Sid Groeneman is the author of the book America's Sports Fans and their Teams: Who Roots for Whom and Why. A retired survey research professional, he lives in Bethesda, Maryland.
Q: How did you come up with the idea for your book, and have you always been a sports fan?
A: The book addresses questions that have always interested me— why different people like different sports, and how people decide which teams to root for.
I grew up in Toledo, Ohio, a medium-size city not large enough to support a major league franchise, but pretty close to Detroit and Cleveland, and also located in between Columbus and Ann Arbor.
So, from an early age, I was curious to know why some Toledoans supported Detroit teams and others favored Cleveland teams. Similarly for rooting for Ohio State University or the University of Michigan (my alma mater).
Q: How did you research the book, and what did you learn that particularly surprised you?
A: The book required two very different kinds of research: (1) the standard type of literature review to incorporate what others who have written about sports fans have said (or learned from data they’ve compiled); (2) a national survey of 1,303 fans and 522 non-fans that I designed and conducted to get much of the raw material for the book.
I also personally conducted 80 follow-up interviews by telephone with selected survey respondents to get more in-depth information and to be able to add “color” to the statistical findings from the survey.
Two things come to mind which surprised me, Deborah. First is the diversity of reasons fans give for liking/following a particular team. Second are the differences between baseball fans and fans of the three other major professional team sports in the U.S.—football, basketball, and hockey.
When baseball fans were asked why they like baseball (or their favorite team that plays baseball), they tend more than others to stress growing up as a baseball fan and fond, nostalgic memories. Some cannot imagine NOT being a fan of their favorite team because it’s become so ingrained, such an integral part of their identity.
For fans liking football, basketball, or hockey best, there is SOME of that type of answer expressed, but far less. Instead, they are much more likely to stress enjoying watching the action on the field, court, or ice.
Basketball fans often mention specific players they like. Hockey fans mention the roughness of the game more than other fans.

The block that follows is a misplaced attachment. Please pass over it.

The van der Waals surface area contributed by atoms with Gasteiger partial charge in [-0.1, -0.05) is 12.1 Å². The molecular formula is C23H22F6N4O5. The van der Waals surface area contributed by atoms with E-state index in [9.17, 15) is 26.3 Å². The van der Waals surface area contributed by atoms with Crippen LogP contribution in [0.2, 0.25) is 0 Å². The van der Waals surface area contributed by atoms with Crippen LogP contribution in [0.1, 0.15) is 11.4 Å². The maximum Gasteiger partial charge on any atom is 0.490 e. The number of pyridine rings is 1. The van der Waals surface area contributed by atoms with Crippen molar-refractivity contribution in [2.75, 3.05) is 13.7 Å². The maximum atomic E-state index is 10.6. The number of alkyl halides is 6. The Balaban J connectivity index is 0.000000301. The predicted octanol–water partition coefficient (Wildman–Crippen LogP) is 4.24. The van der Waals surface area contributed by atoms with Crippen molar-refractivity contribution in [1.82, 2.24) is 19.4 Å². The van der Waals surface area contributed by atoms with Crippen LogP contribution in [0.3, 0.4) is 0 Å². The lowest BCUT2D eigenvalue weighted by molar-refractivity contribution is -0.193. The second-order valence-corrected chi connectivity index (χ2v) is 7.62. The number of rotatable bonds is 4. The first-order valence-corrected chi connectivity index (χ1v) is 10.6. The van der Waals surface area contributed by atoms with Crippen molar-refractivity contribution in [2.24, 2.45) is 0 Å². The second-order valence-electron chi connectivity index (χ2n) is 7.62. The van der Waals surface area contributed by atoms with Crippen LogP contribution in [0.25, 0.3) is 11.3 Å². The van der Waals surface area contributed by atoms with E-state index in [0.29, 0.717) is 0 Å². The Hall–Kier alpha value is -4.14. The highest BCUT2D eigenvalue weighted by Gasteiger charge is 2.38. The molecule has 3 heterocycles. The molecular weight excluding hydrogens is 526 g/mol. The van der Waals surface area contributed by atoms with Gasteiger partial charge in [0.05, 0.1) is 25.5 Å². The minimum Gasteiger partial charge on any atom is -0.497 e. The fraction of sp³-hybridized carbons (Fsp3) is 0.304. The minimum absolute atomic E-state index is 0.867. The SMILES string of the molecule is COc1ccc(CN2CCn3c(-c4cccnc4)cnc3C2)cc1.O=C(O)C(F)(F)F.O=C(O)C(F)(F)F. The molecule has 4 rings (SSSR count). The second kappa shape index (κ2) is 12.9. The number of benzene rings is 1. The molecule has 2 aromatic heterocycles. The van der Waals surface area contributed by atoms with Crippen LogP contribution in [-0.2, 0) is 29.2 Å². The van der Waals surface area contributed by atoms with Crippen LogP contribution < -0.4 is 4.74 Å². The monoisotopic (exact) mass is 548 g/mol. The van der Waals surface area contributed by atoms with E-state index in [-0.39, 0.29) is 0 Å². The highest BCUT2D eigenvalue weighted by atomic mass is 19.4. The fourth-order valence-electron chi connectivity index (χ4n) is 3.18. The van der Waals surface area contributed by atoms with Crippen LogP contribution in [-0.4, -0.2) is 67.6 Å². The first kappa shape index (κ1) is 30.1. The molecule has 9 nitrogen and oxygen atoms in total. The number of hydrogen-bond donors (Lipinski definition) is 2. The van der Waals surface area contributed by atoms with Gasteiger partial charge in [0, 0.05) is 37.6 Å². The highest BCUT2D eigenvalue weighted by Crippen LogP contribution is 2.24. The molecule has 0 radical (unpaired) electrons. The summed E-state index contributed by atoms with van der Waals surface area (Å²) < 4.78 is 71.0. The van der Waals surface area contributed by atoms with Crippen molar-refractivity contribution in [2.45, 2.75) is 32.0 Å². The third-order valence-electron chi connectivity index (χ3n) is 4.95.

Q: Would you say most people are fans of the teams where they grew up, or are there other factors that are more likely to influence people?
A: Yes, “home team” or geographic proximity explains why most fans pick a favorite team to pull for— either the team they grew up with or the team they currently live closest to. But about one-quarter select a team that satisfies neither of those conditions.
I suggest in the book that this might be changing, as younger fans are more likely to choose a non-local team, which I speculate might be due to their having greater facility with electronic and computer technologies—which facilitates following non-local teams.
As for other or supplementary reasons expressed for liking/following a favorite team, there were many, including family and social reasons, liking a particular player/strategy/style, social pressures, sympathy for underdogs, the team’s values, or even to start a rivalry or competition with family member or friend.
Q: Did you notice any regional differences as far as sports fandom goes?
A: Regional differences in sport preferences are not prominent or quite predictable, e.g., hockey being more popular in the Northeast and Midwest, baseball being less popular percentage-wise in the South (probably because fewer teams there relative to the population), and college football being least popular in the Northeast.
Age and race differentiate sports fans more; for example, baseball fans are older than fans of pro football, basketball, and hockey.
African-Americans follow baseball less than others (possibly due to the diminishing number of African-American role models in the Major Leagues), but, are more likely to follow basketball and, surprisingly, are more likely to be tennis fans.
The latter finding puzzled me at first, but then it came to me that it must be due to the success and popularity of Venus and Serena Williams.
Q: What are you working on now?
A: I just finished two hard years working on ASF and have no other topics I’m eager to explore. If I could get some funding, I would definitely consider preparing a second edition of ASF with fresh data from an updated survey.
Because the sports world changes rapidly, some parts of the book are already becoming a little dated (the lists of favorite teams), although the REASONS why people become fans, and like certain sports and teams best shouldn’t change much over time.
Q: Anything else we should know?
A: I’m glad you asked. America’s Sports Fans and Their Teams is available at Amazon.com—both in paperback and e-book versions. The paperback is also for sale at Politics & Prose bookstore on Connecticut Avenue in Washington, D.C.
--Interview with Deborah Kalb